— Masooma | Content Writer (@inkandcopy) August 2, 2021

As with any online community, we strongly recommend you create community guidelines for a Facebook Group.

This includes having thoughtful—and evenly enforced—community guidelines. #ContentChat

— Erika Heald | Founder @ErikaHeald Consulting (@SFerika) August 2, 2021

Q7: What are some examples of brands that have been successful in building a multi-platform community? Are there learnings you can share from communities you’ve created or been a part of?

Neil and the #ContentChat community share their favorite brands, organizations, and individuals with a multi-platform community. Did we miss your favorites? Let us know in the comments.

A7a. The key to our success in building an online multi-platform community around @Sree’s Sunday #NYTReadalong is to have colleagues engage with the audience in the comments by sharing links, answering questions and providing context. https://t.co/loCwhBb0kc pic.twitter.com/To5GfvKY40

— Neil Parekh (He / Him / His) (@neilparekh) August 2, 2021

A7b. Too many brands set up livestreams by just pointing a camera at the speaker. While @Sree interviews the guest and I produce using @StreamYard, others manage the community. @biggreenpen wrote about our #NYTReadalong community. 👇#ContentChathttps://t.co/YcCSDCudCZ pic.twitter.com/nsiMZN9vwj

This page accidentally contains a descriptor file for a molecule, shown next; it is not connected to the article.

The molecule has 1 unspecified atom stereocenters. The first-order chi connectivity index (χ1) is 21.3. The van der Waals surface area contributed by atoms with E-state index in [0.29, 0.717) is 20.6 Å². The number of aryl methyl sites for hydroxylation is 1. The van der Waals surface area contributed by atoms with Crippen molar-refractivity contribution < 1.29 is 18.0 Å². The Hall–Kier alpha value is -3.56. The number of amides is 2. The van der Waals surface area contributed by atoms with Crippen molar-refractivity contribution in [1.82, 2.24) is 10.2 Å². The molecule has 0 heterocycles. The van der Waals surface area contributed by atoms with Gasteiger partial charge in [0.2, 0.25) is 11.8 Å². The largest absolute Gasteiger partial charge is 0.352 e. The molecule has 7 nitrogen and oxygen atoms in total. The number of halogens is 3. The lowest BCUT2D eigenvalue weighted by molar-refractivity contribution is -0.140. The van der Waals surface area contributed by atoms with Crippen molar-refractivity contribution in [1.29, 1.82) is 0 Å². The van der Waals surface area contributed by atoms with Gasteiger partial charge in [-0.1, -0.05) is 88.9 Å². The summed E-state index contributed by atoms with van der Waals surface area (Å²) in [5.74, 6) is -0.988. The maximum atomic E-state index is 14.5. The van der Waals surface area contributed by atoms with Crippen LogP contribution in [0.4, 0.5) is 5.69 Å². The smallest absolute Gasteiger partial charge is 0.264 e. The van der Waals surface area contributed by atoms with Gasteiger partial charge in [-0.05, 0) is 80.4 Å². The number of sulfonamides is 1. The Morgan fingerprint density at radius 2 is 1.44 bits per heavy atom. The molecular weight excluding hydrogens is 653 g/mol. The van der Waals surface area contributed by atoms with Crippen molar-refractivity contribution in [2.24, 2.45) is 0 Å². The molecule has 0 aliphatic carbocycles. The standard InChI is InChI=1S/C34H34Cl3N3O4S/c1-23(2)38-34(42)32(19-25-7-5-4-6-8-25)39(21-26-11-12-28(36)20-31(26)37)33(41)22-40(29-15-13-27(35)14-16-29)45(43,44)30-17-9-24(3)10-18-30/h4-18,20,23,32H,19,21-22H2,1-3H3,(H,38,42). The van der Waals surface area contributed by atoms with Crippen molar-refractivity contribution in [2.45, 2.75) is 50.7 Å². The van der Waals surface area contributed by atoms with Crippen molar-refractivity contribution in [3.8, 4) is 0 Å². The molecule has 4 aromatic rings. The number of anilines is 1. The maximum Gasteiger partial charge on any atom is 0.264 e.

— Neil Parekh (He / Him / His) (@neilparekh) August 2, 2021

A7. I like @Headspace and @calm’s multi-platform community building.

What’s worth learning from them: they don’t C + P content but tweak it to meet the platform’s requirements and their platform-specific audience expectations. #ContentChat

— Masooma | Content Writer (@inkandcopy) August 2, 2021

A7: The #CMworld community from @CMIcontent is a fantastic example of a multi-platform community that makes fantastic use of the differences in the various social platforms. Hat-tip to @MoninaW for that! #ContentChat

— Erika Heald | Founder @ErikaHeald Consulting (@SFerika) August 2, 2021

A7:
✳️Some brands, individuals successful at building multi-platform: @MadalynSklar!
She has recently started using @TwitterSpaces to talk about all things audio & made it into a podcast.

✳️@sree w/ his #COVID19 show. Viewers on 4 platforms and a global audience.#contentchat

— Rose Horowitz, #WomentoFollow, #SreeShow (@RoseHorowitz31) August 2, 2021